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What Is Sleeping Sickness?
Human African trypanosomiasis, sleeping sickness, African lethargy, or Congo trypanosomiasis is a parasitic disease of people and animals, caused by protozoa of the species Trypanosoma brucei and transmitted by the tsetse fly. The disease is endemic in some regions of Sub-Saharan Africa, covering about 36 countries and 60 million people. It is estimated that 50,000 to 70,000 people are currently infected, the number having declined somewhat in recent years. Four major epidemics have occurred in recent history, one lasting from 1896–1906 and the other two in 1920 and 1970. In 2008 there was an epidemic in Uganda.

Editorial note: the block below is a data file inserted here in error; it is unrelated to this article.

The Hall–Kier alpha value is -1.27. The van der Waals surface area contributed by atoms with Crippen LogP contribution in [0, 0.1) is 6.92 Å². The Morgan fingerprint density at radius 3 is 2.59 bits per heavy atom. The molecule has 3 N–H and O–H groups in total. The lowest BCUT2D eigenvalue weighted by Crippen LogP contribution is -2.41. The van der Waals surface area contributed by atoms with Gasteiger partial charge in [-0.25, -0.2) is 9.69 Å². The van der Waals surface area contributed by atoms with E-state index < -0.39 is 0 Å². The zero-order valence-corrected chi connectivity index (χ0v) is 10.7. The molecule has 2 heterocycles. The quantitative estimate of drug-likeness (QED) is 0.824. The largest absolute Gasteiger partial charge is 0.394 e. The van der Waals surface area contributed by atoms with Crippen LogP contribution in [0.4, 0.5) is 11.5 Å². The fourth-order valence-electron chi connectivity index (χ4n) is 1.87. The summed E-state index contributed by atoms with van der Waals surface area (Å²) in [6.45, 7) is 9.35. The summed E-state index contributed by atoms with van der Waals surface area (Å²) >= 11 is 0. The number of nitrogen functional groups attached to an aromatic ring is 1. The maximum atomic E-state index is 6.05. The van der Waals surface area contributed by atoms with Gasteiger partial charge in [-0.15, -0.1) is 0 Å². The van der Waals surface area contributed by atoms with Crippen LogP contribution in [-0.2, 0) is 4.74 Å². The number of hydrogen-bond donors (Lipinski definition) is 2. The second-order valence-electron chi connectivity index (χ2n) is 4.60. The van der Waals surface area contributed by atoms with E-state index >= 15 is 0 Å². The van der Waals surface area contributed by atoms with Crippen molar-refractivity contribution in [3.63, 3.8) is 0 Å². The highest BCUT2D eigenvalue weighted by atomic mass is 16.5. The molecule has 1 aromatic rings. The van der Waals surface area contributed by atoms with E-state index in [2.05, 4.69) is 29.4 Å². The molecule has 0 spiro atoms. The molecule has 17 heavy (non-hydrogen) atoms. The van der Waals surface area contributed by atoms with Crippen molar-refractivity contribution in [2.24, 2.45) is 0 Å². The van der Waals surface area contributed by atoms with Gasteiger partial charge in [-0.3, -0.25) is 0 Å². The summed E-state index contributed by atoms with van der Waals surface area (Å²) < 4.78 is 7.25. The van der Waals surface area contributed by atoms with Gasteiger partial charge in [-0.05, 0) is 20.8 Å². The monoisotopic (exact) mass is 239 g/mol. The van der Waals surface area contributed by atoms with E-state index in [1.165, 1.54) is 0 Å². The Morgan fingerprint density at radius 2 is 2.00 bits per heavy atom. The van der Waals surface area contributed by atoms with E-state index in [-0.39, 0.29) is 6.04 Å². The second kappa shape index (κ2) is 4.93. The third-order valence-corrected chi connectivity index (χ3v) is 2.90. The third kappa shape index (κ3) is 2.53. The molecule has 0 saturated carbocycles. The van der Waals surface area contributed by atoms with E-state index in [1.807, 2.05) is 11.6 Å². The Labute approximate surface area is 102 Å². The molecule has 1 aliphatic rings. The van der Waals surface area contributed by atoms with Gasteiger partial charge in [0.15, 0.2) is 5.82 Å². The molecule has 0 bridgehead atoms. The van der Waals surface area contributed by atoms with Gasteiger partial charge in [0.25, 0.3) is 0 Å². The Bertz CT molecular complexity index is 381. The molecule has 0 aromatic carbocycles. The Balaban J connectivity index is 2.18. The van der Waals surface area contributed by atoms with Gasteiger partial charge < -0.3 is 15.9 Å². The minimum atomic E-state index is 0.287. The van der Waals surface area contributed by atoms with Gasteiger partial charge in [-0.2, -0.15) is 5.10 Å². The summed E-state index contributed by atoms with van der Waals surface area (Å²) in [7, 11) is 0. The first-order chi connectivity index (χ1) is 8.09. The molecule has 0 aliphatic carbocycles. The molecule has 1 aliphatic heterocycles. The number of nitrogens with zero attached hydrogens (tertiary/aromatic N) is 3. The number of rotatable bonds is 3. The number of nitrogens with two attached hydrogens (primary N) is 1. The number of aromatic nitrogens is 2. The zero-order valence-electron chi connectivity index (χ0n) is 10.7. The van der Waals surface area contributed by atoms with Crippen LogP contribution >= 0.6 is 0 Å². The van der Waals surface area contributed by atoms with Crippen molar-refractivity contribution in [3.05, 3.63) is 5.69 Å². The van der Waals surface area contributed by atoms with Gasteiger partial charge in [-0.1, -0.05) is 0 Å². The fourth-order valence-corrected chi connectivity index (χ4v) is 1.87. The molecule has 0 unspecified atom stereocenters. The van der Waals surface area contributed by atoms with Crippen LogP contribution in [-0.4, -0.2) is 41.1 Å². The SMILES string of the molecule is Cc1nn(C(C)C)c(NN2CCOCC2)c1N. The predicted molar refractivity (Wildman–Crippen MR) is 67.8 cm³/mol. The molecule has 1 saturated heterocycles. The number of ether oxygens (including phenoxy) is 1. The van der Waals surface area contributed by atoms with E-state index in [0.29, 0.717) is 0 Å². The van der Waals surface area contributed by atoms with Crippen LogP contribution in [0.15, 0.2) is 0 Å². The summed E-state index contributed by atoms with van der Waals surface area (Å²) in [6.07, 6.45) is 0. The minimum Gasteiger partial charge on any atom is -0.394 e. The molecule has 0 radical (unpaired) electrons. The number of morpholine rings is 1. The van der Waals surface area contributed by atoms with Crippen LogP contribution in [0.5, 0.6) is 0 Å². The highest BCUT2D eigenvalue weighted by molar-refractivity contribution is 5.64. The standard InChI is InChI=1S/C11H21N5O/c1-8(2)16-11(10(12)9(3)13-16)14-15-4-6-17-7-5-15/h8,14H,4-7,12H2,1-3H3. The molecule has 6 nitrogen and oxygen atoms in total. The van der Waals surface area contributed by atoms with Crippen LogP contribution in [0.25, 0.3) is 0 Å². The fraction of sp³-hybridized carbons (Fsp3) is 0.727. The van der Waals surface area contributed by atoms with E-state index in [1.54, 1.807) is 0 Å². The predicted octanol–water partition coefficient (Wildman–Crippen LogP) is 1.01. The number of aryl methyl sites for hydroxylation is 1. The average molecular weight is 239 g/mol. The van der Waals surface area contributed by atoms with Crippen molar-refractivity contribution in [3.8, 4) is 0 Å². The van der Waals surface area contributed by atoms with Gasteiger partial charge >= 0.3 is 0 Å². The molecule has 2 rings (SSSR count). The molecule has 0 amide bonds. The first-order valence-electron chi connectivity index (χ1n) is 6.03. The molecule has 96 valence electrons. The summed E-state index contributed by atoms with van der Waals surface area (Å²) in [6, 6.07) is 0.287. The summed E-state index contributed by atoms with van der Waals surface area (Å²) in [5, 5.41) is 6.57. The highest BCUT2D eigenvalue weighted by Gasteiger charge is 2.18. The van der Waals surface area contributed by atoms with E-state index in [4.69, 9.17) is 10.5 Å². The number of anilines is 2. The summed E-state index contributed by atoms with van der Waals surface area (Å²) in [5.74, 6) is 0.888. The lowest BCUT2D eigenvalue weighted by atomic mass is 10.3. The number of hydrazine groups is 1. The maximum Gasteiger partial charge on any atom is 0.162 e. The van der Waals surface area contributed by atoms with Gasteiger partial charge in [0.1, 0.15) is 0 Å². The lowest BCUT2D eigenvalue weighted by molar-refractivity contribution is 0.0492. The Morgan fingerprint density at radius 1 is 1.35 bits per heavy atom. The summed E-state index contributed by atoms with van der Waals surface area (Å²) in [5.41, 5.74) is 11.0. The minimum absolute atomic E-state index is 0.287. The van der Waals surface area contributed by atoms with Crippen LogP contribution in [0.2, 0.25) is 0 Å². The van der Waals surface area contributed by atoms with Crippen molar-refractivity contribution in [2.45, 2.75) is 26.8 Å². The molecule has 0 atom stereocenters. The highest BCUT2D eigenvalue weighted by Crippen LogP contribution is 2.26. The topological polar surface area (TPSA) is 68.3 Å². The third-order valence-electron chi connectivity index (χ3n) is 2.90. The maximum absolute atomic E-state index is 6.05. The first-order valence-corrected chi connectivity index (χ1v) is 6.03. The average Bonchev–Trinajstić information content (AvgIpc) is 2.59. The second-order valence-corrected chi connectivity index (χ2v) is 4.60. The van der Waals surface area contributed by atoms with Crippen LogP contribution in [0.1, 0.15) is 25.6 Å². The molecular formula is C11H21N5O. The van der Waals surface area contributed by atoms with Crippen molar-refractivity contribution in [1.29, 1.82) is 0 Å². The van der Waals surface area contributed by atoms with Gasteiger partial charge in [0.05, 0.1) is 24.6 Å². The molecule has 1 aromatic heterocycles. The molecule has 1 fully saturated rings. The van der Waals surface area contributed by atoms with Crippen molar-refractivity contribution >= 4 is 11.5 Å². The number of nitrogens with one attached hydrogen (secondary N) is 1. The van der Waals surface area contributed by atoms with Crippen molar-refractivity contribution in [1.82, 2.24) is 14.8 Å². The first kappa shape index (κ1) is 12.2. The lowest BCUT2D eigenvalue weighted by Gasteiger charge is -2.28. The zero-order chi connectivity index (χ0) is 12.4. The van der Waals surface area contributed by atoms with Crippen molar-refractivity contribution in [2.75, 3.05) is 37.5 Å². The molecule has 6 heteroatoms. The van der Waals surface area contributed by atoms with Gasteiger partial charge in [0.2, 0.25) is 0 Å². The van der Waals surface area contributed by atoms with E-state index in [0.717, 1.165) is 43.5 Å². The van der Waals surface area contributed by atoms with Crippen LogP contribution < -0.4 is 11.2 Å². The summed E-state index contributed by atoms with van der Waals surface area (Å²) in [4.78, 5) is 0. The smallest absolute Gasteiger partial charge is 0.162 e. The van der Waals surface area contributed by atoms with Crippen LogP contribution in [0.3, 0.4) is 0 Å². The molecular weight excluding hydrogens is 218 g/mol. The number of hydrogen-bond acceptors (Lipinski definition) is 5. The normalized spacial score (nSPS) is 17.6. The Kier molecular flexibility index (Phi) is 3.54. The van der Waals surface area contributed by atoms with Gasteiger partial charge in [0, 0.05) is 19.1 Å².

Symptoms begin with fever, headaches, and joint pains. As the parasites enter through both the blood and lymph systems, lymph nodes often swell up to tremendous sizes. Winterbottom's sign, the tell-tale swollen lymph nodes along the back of the neck, may appear.
If untreated, the disease slowly overcomes the defenses of the infected person, and symptoms spread to include anemia, endocrine, cardiac, and kidney diseases and disorders. The disease then enters a neurological phase when the parasite passes through the blood-brain barrier. The symptoms of the second phase give the disease its name; besides confusion and reduced coordination, the sleep cycle is disturbed with bouts of fatigue punctuated with manic periods progressing to daytime slumber and night-time insomnia. Without treatment, the disease is invariably fatal, with progressive mental deterioration leading to coma and death. Damage caused in the neurological phase can be irreversible.
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